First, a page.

• Lindabator

    See above – the business class ONLY applied to the Airberlin metal flights – NOT the feeder flights

  • Lindabator

    See above – he never bothered to check either – if he was not sure how to book, should have used a professional

  • Michael__K

    If you shop this itinerary right now, up until the moment payment info must be entered, it shows all the legs as “Business”. So why would the receipt after payment show something different than what is shown at the time non-refundable payment is required?

  • Michael__K

    The website has a buggy mouseover which (if you are lucky to see it when you hover in the right spot) has some disclaimer about feeder flights.

    Yet even that disclaimer states “All other benefits of Business Class will remain unaffected” — which was not honored for this customer.

    And if the Dusseldorf-Hamburg “feeder flight” on Air Berlin metal doesn’t have Business Class, then why would the itinerary confirmations on all the subsequent Review Details pages show “Business” for these legs?

  • LeeAnneClark

    Hmmm…how do you know this? I’m really curious. I’ve booked a lot of flights, and it seems to me that I usually am able to select if I want economy, business, or first class. If I select business class for the entire trip, and the plane HAS a business class (I realize some don’t, but according to the article those planes did), why would I expect to be bumped down to economy on some of the legs?

    I don’t get it. If you can make it clear, that would be great – I’ve got a lot of flights to book soon, and I do sometimes book business class…I don’t want to get bumped down!

  • John Baker

    Even in normal business, if I can’t deliver what I’ve promised, normally a full refund is sufficient. They didn’t wait months. They let him know in minutes.

  • Michael__K

    Air Berlin uses the “Hold” method for complying with the DOT’s 24 hour rule, so all paid reservations are immediately non-refundable.

    If the customer asked for a refund within minutes of payment because they made a mistake, would Air Berlin provide it?

    Just earlier this week, we saw a case here involving Turkish Airlines (which also uses the “Hold” method) where a customer tried to cancel a reservation within minutes, and Turkish Airlines denied that request.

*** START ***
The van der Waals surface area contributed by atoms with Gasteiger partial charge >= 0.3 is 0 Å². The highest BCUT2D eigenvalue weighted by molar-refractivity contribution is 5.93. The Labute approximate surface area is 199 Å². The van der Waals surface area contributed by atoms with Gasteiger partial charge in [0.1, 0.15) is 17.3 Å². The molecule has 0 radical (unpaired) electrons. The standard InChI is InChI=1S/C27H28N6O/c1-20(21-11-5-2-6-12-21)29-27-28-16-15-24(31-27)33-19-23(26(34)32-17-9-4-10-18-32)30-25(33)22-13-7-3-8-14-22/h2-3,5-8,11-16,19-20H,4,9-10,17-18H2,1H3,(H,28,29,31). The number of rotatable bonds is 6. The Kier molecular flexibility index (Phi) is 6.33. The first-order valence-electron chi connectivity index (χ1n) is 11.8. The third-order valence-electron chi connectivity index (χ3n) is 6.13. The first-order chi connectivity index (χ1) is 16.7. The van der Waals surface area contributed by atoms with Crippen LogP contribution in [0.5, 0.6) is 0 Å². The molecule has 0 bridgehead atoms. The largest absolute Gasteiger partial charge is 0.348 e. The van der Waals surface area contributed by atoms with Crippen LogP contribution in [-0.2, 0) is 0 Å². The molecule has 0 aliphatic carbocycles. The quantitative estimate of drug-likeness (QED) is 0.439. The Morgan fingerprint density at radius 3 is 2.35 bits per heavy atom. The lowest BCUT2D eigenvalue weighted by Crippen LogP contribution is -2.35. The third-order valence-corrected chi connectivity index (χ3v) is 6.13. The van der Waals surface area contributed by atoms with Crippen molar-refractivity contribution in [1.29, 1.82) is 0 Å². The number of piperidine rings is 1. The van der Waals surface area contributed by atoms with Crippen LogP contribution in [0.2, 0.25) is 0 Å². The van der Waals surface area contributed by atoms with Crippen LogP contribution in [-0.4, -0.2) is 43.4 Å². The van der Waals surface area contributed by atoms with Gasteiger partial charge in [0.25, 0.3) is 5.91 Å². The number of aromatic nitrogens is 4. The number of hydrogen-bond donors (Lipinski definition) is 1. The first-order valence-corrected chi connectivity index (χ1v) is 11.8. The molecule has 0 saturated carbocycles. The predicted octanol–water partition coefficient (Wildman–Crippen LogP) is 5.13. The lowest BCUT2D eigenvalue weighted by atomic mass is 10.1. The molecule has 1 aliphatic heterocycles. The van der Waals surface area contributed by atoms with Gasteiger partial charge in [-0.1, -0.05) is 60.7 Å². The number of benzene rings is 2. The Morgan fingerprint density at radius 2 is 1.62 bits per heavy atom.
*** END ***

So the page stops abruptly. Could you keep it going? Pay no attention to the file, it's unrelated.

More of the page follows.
• John Baker

    The hold method isn’t relevant to the discussion. Air Berlin realized they couldn’t provide what they promised and offered a full refund. He was free to go find any other flight at that point. He opted not to. It was done quickly enough that there should have effectively been 0 impact on his ability to make the purchase somewhere else… If you contract for lunch for your office and the restaurant can provide it fro any reason, they only owe you your money back.

  • Michael__K

    They sold a non-refundable reservation for consideration. So is this a two-way contract, or just a one-way contract?
    If this wasn’t an airline with special federal exemptions from local laws and common law, I think this would be pretty clear cut.

  • LeeAnneClark

    Okay, I see your point. I hadn’t thought of it that way. That does make sense. (Although so many rules that would apply to “normal business” don’t apply to airlines…but I hear ya.)

    I still think something is fishy here. It doesn’t make sense to me that he seems to have specifically booked business class for the entire trip, on planes that HAVE business class, and only after he purchased the ticket he learned that it wasn’t all business class.

    Something doesn’t smell right.

  • John Baker

    They could if they sold fare buckets and there weren’t any fares left in the bucket they sold you… If they sold you steak and all they had left was prime rib, you can take the refund because they can’t provide steak or pay more for the prime rib. While normally people see a first class seat is a first class seat, airlines don’t. They sell fares not seats. His fare wasn’t available. He was offered a refund.

  • John Baker